Land and Investment | Land Portal
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Date of publication: 
novembre 2016
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Investing in land, and in activities requiring land, occurs around the world. As a broad category, “land and investments” encompasses a wide range of scenarios: investments may be small or large in terms of the amount of money invested and scale of the land acquired. Investments may be undertaken for activities ranging from agriculture or forestry to infrastructure, extractive projects, renewable energy, or even tourism; and may involve a variety of actors, such as local smallholders, national governments, local investors, or foreign corporations, among others.
Given the breadth of what falls within investment in land and land-related activities, the concept of land investments is not inherently controversial. For example, the most significant source of agricultural investments tied to land in low- and middle-income countries comes from farmers themselves—not only by land investments, such as acquiring new land, but also by investments in agriculture, including in crops, improvements to the land they already hold, and new equipment or structures to make their land and activities more productive (link). Such investments are indisputably important. Yet the types, forms, and scale of investment deemed appropriate remain highly polarizing in many contexts, especially with respect to agricultural activities and land investments more generally.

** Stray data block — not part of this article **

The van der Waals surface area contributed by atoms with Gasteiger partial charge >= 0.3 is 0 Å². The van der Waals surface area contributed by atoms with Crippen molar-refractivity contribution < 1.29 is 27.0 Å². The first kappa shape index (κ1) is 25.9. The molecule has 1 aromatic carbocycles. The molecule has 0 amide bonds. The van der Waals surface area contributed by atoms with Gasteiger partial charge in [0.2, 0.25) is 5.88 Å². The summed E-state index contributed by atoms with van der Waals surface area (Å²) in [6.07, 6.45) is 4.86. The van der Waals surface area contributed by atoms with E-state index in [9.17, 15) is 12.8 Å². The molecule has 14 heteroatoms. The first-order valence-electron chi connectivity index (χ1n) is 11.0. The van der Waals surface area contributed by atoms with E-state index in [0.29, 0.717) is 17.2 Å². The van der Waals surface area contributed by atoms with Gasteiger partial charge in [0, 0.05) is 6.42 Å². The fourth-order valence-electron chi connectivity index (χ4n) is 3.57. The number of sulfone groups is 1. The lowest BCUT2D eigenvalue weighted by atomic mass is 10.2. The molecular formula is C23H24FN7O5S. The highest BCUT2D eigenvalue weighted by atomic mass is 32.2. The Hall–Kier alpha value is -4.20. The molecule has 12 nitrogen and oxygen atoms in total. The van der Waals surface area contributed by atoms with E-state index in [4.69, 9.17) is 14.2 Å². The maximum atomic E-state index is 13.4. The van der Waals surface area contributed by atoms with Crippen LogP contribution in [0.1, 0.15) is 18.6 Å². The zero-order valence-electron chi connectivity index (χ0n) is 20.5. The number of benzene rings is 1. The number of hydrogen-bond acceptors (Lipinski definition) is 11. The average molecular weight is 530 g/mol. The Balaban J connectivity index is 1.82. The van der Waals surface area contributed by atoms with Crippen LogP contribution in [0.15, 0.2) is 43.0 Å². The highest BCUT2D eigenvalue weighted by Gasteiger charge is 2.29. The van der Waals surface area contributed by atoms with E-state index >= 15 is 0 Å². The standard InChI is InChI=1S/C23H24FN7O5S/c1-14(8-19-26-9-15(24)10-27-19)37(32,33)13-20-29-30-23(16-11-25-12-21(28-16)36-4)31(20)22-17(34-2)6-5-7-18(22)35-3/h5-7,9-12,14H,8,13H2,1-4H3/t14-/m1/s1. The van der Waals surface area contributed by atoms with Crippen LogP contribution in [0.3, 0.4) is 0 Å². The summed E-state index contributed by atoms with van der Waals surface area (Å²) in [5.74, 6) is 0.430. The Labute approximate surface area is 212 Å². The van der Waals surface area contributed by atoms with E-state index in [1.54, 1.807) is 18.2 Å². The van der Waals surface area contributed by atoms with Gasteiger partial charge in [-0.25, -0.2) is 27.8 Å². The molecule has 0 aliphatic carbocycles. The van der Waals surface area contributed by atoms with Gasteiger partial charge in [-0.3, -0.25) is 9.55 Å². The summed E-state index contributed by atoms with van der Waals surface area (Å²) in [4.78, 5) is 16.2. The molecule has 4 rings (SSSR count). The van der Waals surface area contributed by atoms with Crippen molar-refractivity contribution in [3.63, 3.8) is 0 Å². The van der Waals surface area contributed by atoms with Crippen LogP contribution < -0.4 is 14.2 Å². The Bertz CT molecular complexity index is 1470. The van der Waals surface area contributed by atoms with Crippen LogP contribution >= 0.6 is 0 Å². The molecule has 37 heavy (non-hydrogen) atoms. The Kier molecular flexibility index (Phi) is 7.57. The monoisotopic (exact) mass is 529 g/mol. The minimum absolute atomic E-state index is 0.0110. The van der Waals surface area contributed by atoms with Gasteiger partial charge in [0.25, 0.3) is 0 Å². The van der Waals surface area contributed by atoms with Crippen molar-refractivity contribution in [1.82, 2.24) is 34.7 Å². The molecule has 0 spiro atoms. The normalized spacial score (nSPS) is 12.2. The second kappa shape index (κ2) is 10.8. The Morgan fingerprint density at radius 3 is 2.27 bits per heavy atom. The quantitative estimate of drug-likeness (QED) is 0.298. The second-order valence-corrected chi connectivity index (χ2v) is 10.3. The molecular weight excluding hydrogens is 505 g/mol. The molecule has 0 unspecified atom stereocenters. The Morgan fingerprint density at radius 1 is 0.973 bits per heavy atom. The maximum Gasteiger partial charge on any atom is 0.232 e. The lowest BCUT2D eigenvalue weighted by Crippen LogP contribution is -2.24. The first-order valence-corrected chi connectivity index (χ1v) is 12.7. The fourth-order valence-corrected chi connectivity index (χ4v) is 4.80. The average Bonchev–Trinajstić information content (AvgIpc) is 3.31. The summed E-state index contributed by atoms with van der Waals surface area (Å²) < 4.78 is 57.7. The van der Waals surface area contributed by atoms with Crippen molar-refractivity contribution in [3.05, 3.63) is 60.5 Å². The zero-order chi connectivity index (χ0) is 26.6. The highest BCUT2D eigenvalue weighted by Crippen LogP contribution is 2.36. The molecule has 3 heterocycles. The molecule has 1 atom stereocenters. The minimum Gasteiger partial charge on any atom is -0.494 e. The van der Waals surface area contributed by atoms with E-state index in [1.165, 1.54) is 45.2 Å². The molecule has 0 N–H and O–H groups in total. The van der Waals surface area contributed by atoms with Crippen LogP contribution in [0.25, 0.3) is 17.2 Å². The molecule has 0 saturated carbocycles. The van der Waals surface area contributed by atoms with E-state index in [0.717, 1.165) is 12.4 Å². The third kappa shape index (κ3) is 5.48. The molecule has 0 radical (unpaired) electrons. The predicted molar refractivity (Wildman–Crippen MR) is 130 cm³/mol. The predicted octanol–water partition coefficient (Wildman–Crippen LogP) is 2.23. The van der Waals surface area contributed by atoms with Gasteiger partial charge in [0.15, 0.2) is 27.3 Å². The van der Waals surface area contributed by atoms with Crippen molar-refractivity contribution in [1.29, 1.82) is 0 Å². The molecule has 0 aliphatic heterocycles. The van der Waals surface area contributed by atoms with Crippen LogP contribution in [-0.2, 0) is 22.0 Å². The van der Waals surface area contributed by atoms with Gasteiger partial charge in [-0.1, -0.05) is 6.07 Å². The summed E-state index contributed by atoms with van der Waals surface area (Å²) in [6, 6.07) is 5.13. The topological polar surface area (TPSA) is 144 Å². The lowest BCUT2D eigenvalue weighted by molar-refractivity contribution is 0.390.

Large- and medium-scale land investments that require a transfer in rights to use land raise particularly difficult concerns, given their potential to negatively affect existing land users and local communities—leading in some cases to charges of “land grabbing.”
Strong land governance systems and secure land tenure (i.e. the certainty that landholders’ rights to the land will be recognized, protected, and enforceable if challenged by others) can support land users’ sustainable investments in land and agriculture, as well as their ability to make decisions regarding whether to retain or transfer their land rights in the context of incoming investors who seek to use their land. Weak or conflicting land governance systems and insecure tenure, on the other hand, may lead to less sustainable land use, or may create a greater likelihood that legitimate land rights are violated as other land investors move in. While various guidelines and principles explicitly address responsible investment in land and in agriculture, there are still challenges associated with ensuring that land investments respect land rights and human rights, are sensitive to gender and environmentally sustainable, and result in expected benefits rather than conflict.Land & Investment
Governments and investors may find that such issues are even more difficult when they constitute “legacy issues” that must be addressed after investments have occurred or operations have been ongoing (link). And although transparency around large land-based investments is slowly increasing, information regarding such investments often remains inaccessible to those affected and the general public, limiting understanding of their implications and impeding accountability.

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